Monday, March 28, 2011

Editing for Grammarphobes: Possessives


As most of you know, the possessive form of singular nouns is formed by adding an apostrophe s. If the noun ends with an s, add an apostrophe only.

Examples

the mummy’s curse

a writer’s work

babies’ blankets 


The Chicago Manual of Style, 14th edition, cites a few exceptions to this rule for common nouns, including “notable cases where tradition and euphony dictate the use of the apostrophe only.”

Example

for appearance’ (conscience’ or righteousness’) sake 

Nouns that are closely linked should be thought of as a single unit. When showing possession, the second noun takes the possessive.

Examples 

her aunt and uncle’s boat

mom and dad’s car 


The book notes that “when ‘ownership’ is separate, however, both nouns take the possessive form.”

Example

our son’s and daughter’s friends

Source 
The Chicago Manual of Style, 14th edition. Chicago and London: The University of Chicago Press, 1969.


Call for Submissions

What does parenthood mean to you?

Bibliophilic Blather is looking for Parenthood Flash Fiction for May. As always, submissions should be 500 words or less. Email them to karen@karenberner.com, and please put “Flash Fiction Fridays” in the subject line. And, if you have not already, please sign up to follow Bibliophilic Blather, so we can build our online community.

Submissions are due May 2. Thanks.


New Fasano Book Released 

Bestselling, award-winning author of more than thirty novels, Donna Fasano has been making her impressive back catalog available for Kindle e-readers. Her latest, Taking Love in Stride, was just released. I know Donna through Kindleboards, and after sampling the book, could not resist purchasing it. Here’s the description.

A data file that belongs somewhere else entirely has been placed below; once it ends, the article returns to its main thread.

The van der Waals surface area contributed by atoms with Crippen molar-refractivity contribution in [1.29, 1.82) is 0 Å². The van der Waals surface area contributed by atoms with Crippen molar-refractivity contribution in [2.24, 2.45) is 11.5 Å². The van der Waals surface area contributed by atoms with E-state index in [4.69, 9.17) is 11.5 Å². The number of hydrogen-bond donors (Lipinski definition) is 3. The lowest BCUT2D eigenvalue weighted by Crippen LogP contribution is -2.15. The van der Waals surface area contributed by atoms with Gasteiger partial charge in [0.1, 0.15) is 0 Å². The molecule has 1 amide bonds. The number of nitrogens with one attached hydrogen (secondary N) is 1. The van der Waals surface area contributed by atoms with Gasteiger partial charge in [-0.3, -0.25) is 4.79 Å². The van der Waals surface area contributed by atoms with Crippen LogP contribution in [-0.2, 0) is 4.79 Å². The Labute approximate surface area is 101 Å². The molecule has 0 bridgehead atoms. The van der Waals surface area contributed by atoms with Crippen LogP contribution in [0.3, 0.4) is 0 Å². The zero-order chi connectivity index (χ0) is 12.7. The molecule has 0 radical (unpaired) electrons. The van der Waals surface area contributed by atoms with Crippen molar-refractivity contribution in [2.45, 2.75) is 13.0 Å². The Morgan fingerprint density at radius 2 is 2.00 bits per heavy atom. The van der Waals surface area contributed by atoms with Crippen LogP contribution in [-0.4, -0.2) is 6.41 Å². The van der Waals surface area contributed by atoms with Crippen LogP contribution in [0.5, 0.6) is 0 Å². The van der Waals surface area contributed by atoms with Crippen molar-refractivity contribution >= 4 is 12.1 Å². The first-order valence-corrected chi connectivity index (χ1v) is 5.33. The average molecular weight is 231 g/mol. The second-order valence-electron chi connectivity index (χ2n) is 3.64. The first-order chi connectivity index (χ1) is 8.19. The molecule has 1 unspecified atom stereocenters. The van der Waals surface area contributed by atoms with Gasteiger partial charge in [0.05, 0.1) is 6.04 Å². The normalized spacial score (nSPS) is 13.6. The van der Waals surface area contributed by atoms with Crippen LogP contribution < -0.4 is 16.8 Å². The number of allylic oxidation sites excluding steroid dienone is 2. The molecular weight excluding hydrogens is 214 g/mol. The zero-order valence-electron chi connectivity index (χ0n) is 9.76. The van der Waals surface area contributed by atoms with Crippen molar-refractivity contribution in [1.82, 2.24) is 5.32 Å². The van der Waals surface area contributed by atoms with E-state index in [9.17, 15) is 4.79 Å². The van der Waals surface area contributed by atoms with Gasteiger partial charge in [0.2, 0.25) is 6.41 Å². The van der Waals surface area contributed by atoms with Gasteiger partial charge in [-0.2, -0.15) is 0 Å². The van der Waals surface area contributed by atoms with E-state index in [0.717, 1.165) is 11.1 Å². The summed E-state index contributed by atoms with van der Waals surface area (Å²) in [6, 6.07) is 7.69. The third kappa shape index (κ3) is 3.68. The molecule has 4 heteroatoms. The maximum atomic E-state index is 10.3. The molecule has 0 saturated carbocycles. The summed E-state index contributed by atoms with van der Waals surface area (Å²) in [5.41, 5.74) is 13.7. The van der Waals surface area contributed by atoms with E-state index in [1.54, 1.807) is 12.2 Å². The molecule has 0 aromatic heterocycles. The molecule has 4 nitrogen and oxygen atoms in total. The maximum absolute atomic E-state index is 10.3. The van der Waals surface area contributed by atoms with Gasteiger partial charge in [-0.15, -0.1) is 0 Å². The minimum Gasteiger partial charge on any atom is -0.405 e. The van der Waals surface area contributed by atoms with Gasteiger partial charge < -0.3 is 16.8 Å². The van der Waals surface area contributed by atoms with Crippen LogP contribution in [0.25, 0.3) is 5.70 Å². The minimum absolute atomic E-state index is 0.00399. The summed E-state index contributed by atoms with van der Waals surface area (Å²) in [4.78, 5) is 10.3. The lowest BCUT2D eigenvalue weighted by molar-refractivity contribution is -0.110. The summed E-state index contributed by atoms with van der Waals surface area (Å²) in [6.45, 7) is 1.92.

Track coach Andrea O'Connor is fuming at the audacity of Ian Powers, the very attractive father of one of her students. He offered to buy school equipment only if Andrea agreed to train him for a half-marathon. 


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4 comments:

Jennifer O. said...

I want to throttle someone when I see apostrophes on what should be a plural.

They're everywhere:

Sock's for sale.

Please thrown away sanitary napkin's in trash.

All kid's should be accompanied by adult.

Karen Wojcik Berner said...

I know, Jennifer. I am not sure how this error became so widespread. Have people learned it the wrong way in school?

llevinso said...

Thank you for this!

Question, when it's a person's name that ends in S, what is the correct form? I thought I knew but I've seen it so many different ways I just don't know anymore...and it makes me feel silly.

Karen Wojcik Berner said...

Thanks for your question, llevinso.

I looked it up in "The Chicago Manual of Style" and Strunk and White's "The Elements of Style" and was surprised to find so many variations of this rule that I am going to do Monday's "Editing for Grammarphobes" on this very topic.

Sorry I do not have an answer now, but come back on Monday, and I promise to have a full primer on this topic.